Will it just be the two of you, or will you have guests?
If you’re having guests, what’s your guest size?
Do you need it to be easily accessible?
What type of scenery are you more drawn to?

Consider your guests (& your guest count).

Eloping at Yosemite National Park does NOT have to mean you can’t have family & friends present. Depending on where you decide to hold your ceremony, you can have anywhere from 2-50 people total.

Here is a quick location list. For more information on each location, click here.

Yosemite Valley
Cascades Picnic Area
Lower Yosemite Fall Paved Trail
Swinging Bridge Picnic Area
Cathedral Beach Picnic Area
Sentinel Beach Picnic Area

Wawona Locations
Glacier Point Amphitheater
Chilnualna Falls Trailhead Parking Lot

Tuolumne Meadows Locations
Tenaya Lake Beach
Tuolumne Meadows Lodge Area

Big Oak Flat Area
Tuolumne Grove
Merced Grove

Here are a few other things to note for your guests:

There is an entrance fee that all guests will have to pay when getting into the park. Currently, the fee is per vehicle and is $35 (or $30 for a motorcycle). You can also use a national parks pass to get inside. Payment will be required at the gate to get in. Since it’s per vehicle, you can encourage carpooling to save on fees!
There is limited to no cell service within the park. Yosemite is huge – so make sure to communicate exactly where and what time guests are supposed to meet you for the ceremony. If they get lost, they may not be able to reach you if you are already in the park.
Chairs are not allowed (unless exceptions have been made for the elderly or persons of disabilities – this needs to be approved ahead of time). Consider a location that may have picnic tables – although these are first-come, first-served bases.
Parking can be difficult to find, especially if you’re going during weekends or a busy season. Encouraging carpool is recommended.
TIP: Visit Yosemite beforehand, go to the Visitor’s Center, and ask if you can take a handful of maps to pass out before your wedding day. Indicate on the map where exactly your ceremony will be held. You can also find the map online, and print out copies for guests!

Apply for a permit

This can sound intimidating, but we promise you it’s not as scary as it sounds. Choosing to elope in ANY national park will typically require permit(s). Here’s what you need to know.

Special Use Permit: This permit is absolutely required if you are planning to get married in Yosemite National Park. Applying for a special use permit will cost you $150 USD.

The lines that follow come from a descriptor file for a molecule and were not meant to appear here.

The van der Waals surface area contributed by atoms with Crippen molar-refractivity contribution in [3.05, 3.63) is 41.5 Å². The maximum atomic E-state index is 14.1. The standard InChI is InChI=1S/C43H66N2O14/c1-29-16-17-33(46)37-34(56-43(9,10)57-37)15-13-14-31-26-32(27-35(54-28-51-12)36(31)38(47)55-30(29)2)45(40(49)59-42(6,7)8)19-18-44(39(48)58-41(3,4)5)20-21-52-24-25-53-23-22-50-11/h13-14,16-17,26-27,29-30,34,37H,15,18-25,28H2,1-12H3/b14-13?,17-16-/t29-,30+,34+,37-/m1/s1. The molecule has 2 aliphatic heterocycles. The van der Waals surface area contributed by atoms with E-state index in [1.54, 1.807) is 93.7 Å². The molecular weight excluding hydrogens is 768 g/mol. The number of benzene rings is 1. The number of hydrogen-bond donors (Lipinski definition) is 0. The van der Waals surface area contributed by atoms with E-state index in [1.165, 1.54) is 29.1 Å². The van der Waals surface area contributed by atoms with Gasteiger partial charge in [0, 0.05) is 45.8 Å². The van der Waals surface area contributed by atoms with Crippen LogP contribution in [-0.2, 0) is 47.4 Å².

The permit application is non-refundable and is required for ANY wedding or ceremony held at any location within Yosemite (regardless of your group size).
If event monitoring is required, you’ll be charged an additional $50/hour. You’ll need an event monitor for groups of 35+ people.
After reviewing your application, a permit will be prepared and mailed over for you to sign. You’ll need to sign and return this back.
After this, you will receive an authorized copy, which you’ll need to have in your possession at the time of your ceremony.
Note: Permits are not granted on holidays or holiday weekends (Sat, Sun, Mon).
Photography/Videography Special Use Permit: If you are bringing along a professional photographer and/or videographer with you, they are required to obtain a separate Special Use permit. This is also a non-refundable $150.

TIP: Hire an all-inclusive photo & video team! This can save you in permit fees, since a permit is typically required per vendor.

How to apply for the permit: Weddings or ceremonies may be scheduled 21 days prior to your event, and up to one year in advance. To apply, visit their website , and print & fill out their application form. Include any special needs (i.e. access for elderly guests, persons with disabilities, etc.). You will need to mail this in (along with the $150 application fee) to the address below.

Postal Address:
Yosemite National Park, National Park service
P.O. Box 700
El Portal, CA 95318

Overnight (FedEx/UPS):
Attn: Catherine Carlisle-McMullen
Special Park Uses/Film & Weddings
Yosemite National Park
5083 Foresta Fd.
El Portal, CA 95318

Make sure to apply for your permit well in advance to ensure you get it in time for your ceremony!